View of Love and Sex in "Wuthering Heights"

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“Wuthering Heights” accurately reflects many of the attitudes associated with love and sex in the Victorian Era. With reference to appropriately selected parts of the novel and relevant external, contextual information on Victorian attitudes to love and sex, give your response to the above view.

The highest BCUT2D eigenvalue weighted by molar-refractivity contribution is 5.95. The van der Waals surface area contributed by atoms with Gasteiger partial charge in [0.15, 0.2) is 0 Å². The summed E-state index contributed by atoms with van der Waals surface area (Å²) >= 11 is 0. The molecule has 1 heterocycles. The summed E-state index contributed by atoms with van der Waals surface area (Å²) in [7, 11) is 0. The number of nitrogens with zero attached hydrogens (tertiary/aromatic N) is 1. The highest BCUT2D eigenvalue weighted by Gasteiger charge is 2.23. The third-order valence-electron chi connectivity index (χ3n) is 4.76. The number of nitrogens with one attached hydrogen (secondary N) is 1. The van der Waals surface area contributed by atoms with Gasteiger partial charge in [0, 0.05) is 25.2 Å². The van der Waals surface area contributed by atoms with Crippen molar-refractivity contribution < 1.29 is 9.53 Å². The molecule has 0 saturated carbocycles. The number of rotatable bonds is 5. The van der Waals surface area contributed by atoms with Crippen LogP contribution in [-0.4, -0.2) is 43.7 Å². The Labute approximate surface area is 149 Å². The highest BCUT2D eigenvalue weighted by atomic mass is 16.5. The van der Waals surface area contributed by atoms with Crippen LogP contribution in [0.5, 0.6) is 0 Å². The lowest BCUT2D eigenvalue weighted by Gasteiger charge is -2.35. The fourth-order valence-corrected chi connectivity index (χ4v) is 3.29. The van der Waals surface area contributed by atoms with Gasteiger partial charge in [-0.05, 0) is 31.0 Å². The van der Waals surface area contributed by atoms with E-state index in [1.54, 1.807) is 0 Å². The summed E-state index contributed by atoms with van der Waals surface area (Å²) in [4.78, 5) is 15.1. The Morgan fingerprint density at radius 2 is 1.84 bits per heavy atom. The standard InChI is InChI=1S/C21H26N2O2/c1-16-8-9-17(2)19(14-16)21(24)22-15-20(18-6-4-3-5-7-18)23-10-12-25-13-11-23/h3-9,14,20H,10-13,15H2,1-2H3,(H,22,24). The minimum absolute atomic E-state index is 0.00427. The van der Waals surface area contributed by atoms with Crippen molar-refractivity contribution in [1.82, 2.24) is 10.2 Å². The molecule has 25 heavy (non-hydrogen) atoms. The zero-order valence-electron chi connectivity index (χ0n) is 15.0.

The Victorian era when “Wuthering Heights” was written and first published was a time when love and romance and true emotion were the antithesis of reasons to marry. Sexual love was frowned upon greatly and no woman should ever have had sex outside of marriage. Sex was something that was solely for procreating and nothing else. Although, it was considered that a man could not control his animal instincts and so if he had sex outside of marriage of ever cheated on his wife, it would not damage his social desirability or impair his reputation on society. Marriage in Victorian times was for a place in high society and financial stability and children. This is shown in Wuthering Heights when Cathy marries Edgar Linton instead of Heathcliff because she knows it would degrade her to marry Heathcliff. This is also very common in Victorian times; people were not to marry below their own class. They would marry above or in the same class as themselves. Victorian literature always focused on idealised representation of people who use work hard, perseverance and love to win out in the end. Good deeds will always be rewarded and wrongdoers will be punished. All novels were very moralistic and usually had a good social message or comment on society, for example, Oliver Twist. Victorian novels tended to be melodramatic, including features such as pathetic fallacy, exaggerated emotions, extreme passion and unrealistic characters. Victorian novels are also very long, with lots of characters, plots and intertwining sub plots. Wuthering Heights is very different from this in that it is set in a very isolated scene with a small number of characters. The relationship between Cathy and...
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